Indwelling catheter management: from habit-based to evidence-based practice

JoAnn Mercer Smith
Ostomy/wound Management 2003, 49 (12): 34-45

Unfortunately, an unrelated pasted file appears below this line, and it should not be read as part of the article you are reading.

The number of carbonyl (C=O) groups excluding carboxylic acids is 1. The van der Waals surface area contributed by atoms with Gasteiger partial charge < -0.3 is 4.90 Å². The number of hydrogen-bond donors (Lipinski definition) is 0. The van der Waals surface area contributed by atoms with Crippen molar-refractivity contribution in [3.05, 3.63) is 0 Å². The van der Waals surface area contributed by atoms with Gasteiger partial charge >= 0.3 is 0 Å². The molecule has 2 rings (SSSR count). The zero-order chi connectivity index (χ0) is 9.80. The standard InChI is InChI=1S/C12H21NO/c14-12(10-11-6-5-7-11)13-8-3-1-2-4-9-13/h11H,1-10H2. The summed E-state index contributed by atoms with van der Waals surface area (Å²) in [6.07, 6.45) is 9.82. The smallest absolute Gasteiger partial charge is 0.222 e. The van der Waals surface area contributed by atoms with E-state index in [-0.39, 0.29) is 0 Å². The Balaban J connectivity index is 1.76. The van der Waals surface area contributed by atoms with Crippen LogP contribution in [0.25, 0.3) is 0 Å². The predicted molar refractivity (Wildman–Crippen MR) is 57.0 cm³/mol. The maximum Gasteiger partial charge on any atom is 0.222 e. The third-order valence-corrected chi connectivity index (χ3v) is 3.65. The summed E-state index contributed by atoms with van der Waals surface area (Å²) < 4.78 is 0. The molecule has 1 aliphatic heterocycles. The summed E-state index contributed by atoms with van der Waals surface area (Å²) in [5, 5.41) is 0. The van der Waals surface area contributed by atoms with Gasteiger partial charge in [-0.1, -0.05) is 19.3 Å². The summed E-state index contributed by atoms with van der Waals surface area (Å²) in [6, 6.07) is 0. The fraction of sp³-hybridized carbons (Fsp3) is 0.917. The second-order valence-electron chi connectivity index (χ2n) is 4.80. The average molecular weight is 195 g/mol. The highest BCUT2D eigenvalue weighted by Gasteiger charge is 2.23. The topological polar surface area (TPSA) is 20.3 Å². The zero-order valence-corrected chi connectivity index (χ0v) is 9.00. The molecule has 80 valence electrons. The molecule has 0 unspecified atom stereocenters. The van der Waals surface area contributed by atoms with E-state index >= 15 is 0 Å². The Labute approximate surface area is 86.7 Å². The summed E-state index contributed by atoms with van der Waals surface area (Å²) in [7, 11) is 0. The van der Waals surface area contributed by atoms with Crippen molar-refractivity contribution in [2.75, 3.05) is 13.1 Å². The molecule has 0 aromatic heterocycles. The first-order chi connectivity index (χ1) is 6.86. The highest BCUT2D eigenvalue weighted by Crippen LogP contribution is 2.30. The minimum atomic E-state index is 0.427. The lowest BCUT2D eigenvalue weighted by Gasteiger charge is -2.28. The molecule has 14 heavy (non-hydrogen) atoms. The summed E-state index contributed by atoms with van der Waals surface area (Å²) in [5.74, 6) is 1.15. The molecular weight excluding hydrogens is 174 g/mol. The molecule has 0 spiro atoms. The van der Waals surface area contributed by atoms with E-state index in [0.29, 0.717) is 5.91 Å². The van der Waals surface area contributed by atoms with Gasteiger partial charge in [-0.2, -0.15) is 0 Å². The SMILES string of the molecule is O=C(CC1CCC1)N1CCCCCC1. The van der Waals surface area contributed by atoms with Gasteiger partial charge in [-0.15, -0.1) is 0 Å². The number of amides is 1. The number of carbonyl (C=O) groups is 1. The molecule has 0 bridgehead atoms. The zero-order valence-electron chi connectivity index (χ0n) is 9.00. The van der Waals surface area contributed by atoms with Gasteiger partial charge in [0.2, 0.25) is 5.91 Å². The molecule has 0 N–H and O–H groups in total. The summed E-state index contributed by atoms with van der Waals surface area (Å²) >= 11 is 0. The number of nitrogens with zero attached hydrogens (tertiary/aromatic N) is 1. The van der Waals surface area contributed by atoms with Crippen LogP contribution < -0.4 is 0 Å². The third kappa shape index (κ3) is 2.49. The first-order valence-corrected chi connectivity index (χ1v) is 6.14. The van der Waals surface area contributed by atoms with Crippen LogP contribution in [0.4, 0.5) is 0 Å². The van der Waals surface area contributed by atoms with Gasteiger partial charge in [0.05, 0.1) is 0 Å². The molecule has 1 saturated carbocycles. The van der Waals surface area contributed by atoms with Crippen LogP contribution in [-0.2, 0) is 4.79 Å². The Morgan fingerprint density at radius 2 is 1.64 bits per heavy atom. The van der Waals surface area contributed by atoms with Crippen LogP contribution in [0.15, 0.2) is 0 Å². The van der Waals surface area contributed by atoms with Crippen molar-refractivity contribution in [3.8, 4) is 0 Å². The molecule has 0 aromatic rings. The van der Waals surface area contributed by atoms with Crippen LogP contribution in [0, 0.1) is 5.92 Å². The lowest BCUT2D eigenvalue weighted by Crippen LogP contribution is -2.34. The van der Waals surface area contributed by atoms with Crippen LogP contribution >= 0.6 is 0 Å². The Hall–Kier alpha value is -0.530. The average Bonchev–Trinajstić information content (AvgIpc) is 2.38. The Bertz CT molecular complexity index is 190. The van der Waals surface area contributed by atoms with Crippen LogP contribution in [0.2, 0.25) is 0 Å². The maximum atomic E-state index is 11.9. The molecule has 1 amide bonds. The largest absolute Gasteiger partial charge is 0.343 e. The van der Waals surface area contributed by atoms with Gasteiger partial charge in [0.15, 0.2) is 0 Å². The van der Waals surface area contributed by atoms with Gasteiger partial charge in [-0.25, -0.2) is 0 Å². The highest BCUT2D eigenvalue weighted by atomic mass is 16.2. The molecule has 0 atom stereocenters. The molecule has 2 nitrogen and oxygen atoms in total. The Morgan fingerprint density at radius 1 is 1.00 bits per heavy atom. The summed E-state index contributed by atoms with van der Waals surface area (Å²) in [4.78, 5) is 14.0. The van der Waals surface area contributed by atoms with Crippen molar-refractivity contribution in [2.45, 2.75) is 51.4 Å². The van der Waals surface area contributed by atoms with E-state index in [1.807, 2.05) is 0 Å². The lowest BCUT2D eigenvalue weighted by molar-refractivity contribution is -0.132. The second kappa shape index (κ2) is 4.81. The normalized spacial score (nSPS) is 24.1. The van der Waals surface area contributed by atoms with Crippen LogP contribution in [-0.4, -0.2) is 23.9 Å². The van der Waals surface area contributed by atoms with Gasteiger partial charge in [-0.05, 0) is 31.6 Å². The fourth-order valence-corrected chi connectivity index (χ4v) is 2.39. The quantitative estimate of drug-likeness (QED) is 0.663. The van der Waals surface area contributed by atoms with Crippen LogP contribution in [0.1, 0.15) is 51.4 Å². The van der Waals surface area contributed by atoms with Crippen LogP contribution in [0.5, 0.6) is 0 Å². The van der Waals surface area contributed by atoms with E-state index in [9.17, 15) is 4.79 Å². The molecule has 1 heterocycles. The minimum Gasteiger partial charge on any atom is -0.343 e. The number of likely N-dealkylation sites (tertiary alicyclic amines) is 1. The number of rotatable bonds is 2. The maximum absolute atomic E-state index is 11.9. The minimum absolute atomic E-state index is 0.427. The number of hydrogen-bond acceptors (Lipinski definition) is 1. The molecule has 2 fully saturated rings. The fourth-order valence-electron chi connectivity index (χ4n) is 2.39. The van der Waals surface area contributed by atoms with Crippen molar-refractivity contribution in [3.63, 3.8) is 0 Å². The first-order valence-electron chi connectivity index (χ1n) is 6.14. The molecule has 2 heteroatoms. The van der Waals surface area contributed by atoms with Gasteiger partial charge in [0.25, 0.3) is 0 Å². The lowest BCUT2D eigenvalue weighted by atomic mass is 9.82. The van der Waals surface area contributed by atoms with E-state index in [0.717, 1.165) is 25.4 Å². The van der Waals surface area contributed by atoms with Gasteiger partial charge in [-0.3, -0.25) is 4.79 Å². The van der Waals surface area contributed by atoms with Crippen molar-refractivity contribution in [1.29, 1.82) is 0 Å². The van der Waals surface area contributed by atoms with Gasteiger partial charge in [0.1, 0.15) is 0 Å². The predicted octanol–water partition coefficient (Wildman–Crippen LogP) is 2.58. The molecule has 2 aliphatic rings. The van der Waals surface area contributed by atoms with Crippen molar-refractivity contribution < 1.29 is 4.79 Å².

Indwelling urinary catheters are used in the care of more than five million patients per year. Prevalence rates range from 4% in home care to 25% in acute care. Catheter-associated urinary tract infections account for more than 40% of all nosocomial infections and can be associated with significant complications. Clinical practices in catheter management vary widely and frequently are not evidence-based. Effective nursing measures include: identifying patients who no longer need indwelling catheters, discussing appropriate catheter alternatives, and providing patient and caregiver education. Many catheter-associated problems can be avoided by selecting a closed catheter system with a small size catheter (14 to 18 French with a 5-cc balloon), following manufacturer's recommendations for inflation/deflation, maintaining a closed system, securing the catheter, and properly positioning the drainage bag. Practices such as routine catheter irrigation should be avoided. Current recommendations related to the management of encrustation and blockage also are discussed. Providing evidence-based catheter management strategies may reduce the rate of catheter-associated urinary tract infection, catheter encrustation, and leakage as well as the discomfort and costs associated with these complications.

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